Five Tudor treats
From Henry VII to Elizabeth I, the Tudor monarchs presided over one of England's defining eras. Here's our guide to some of the greatest houses of the period.
In the woods above the River Tamar nestles Cotehele, built by the Edgcumbe family in Tudor times and adorned with tapestries, textiles, arms and armour, pewter, brass and old oak furniture. The gardens are as impressive as the interiors, with traditionally planted terraces, a medieval stewpond and a new orchard featuring local varieties of apple.
Burghley, near Stamford in Lincolnshire, has been the home of the Cecil Family for over 400 years and is one of England's greatest Elizabethan houses. It is home to many great works of art, including a significant collection of 17th-century Italian paintings, exceptional 18th-century furniture, and one of the earliest Western collections of Japanese ceramics.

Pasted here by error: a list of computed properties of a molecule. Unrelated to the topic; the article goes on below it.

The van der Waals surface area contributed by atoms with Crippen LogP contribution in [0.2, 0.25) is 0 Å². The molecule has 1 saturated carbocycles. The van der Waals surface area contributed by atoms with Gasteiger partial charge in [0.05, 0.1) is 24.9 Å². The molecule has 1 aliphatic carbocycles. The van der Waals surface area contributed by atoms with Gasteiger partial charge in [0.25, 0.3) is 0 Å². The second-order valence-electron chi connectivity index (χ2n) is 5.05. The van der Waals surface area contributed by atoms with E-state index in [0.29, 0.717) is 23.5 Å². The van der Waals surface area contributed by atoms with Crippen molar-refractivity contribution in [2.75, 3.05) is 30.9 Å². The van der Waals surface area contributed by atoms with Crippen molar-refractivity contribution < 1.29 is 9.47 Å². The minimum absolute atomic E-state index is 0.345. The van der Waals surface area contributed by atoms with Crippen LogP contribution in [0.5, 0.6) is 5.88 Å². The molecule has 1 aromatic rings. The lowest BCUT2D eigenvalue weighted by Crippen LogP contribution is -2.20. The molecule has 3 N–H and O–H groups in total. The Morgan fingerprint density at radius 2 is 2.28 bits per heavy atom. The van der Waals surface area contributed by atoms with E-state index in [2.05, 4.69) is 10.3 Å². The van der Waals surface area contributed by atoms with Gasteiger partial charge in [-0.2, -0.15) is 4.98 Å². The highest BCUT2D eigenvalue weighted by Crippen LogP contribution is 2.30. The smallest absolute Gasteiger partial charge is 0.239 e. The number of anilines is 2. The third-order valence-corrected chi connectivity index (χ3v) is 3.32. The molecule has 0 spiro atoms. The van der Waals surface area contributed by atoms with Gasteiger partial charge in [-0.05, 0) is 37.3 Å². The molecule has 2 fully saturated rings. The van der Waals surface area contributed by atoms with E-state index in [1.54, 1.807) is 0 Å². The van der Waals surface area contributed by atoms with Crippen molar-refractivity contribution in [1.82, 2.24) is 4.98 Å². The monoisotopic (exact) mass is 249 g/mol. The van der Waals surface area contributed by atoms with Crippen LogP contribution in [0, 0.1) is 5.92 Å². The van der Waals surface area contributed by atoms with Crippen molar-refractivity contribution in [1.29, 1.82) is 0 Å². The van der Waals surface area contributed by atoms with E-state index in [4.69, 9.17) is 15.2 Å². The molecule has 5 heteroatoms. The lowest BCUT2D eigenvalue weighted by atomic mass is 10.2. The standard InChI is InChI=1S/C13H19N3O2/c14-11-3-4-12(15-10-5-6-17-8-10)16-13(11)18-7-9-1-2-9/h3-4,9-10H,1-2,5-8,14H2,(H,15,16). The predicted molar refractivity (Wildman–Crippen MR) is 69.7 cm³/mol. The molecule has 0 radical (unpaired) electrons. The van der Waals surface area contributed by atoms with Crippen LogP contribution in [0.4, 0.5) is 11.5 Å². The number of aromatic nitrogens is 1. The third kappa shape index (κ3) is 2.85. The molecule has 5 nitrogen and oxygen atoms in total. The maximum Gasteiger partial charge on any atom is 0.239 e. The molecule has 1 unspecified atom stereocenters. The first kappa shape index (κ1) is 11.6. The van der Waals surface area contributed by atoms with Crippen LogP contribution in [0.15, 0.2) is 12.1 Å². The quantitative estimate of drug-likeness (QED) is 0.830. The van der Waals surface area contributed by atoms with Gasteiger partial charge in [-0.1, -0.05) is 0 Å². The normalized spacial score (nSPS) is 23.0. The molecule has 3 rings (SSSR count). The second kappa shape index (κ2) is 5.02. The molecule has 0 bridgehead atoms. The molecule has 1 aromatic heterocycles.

- West Yorkshire
Known as the 'Hampton Court Palace of the North', Temple Newsam was the birthplace of Lord Darnley, husband of Mary Queen of Scots. Sited on the outskirts of Leeds on ground once owned by the Knights Templar, it lies in 1,500 acres of parkland landscaped by 'Capability' Brown and houses some of the country's most comprehensive collections of art and craft outside London.
Hellens Manor is a living monument to England's history, home to artefacts associated with the Tudor dynasty and featuring gardens redeveloped along Tudor and Jacobean lines. Built as a monastery at the end of the 13th century and developed extensively in the Tudor era, Hellens is famed for its supposedly haunted room prepared for Mary Tudor and her tutor Fetherstone.